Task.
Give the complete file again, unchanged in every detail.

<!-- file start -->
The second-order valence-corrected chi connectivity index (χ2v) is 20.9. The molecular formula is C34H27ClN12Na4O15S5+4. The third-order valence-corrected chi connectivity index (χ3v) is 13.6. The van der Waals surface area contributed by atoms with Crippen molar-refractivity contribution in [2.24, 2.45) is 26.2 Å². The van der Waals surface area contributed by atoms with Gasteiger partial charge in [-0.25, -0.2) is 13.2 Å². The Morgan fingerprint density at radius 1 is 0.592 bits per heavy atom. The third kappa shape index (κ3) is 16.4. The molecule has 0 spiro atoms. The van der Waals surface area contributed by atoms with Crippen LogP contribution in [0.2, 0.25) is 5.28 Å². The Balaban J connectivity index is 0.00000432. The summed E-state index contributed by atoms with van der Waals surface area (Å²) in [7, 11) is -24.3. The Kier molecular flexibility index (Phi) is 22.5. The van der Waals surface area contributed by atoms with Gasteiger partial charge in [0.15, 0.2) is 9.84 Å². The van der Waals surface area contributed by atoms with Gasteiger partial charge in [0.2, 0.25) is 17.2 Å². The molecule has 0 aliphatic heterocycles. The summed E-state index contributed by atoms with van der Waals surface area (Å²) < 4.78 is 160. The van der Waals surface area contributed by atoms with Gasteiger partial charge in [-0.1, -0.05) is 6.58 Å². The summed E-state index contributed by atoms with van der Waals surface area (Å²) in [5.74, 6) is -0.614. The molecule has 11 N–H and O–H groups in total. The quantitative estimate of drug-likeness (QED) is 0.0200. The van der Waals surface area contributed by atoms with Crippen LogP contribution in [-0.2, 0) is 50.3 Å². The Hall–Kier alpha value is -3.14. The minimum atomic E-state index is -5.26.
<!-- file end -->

The second-order valence-corrected chi connectivity index (χ2v) is 20.9. The molecular formula is C34H27ClN12Na4O15S5+4. The third-order valence-corrected chi connectivity index (χ3v) is 13.6. The van der Waals surface area contributed by atoms with Crippen molar-refractivity contribution in [2.24, 2.45) is 26.2 Å². The van der Waals surface area contributed by atoms with Gasteiger partial charge in [-0.25, -0.2) is 13.2 Å². The Morgan fingerprint density at radius 1 is 0.592 bits per heavy atom. The third kappa shape index (κ3) is 16.4. The molecule has 0 spiro atoms. The van der Waals surface area contributed by atoms with Crippen LogP contribution in [0.2, 0.25) is 5.28 Å². The Balaban J connectivity index is 0.00000432. The summed E-state index contributed by atoms with van der Waals surface area (Å²) in [7, 11) is -24.3. The Kier molecular flexibility index (Phi) is 22.5. The van der Waals surface area contributed by atoms with Gasteiger partial charge in [0.15, 0.2) is 9.84 Å². The van der Waals surface area contributed by atoms with Gasteiger partial charge in [0.2, 0.25) is 17.2 Å². The molecule has 0 aliphatic heterocycles. The summed E-state index contributed by atoms with van der Waals surface area (Å²) < 4.78 is 160. The van der Waals surface area contributed by atoms with Gasteiger partial charge in [-0.1, -0.05) is 6.58 Å². The summed E-state index contributed by atoms with van der Waals surface area (Å²) in [5.74, 6) is -0.614. The molecule has 11 N–H and O–H groups in total. The quantitative estimate of drug-likeness (QED) is 0.0200. The van der Waals surface area contributed by atoms with Crippen LogP contribution in [-0.2, 0) is 50.3 Å². The Hall–Kier alpha value is -3.14. The minimum atomic E-state index is -5.26.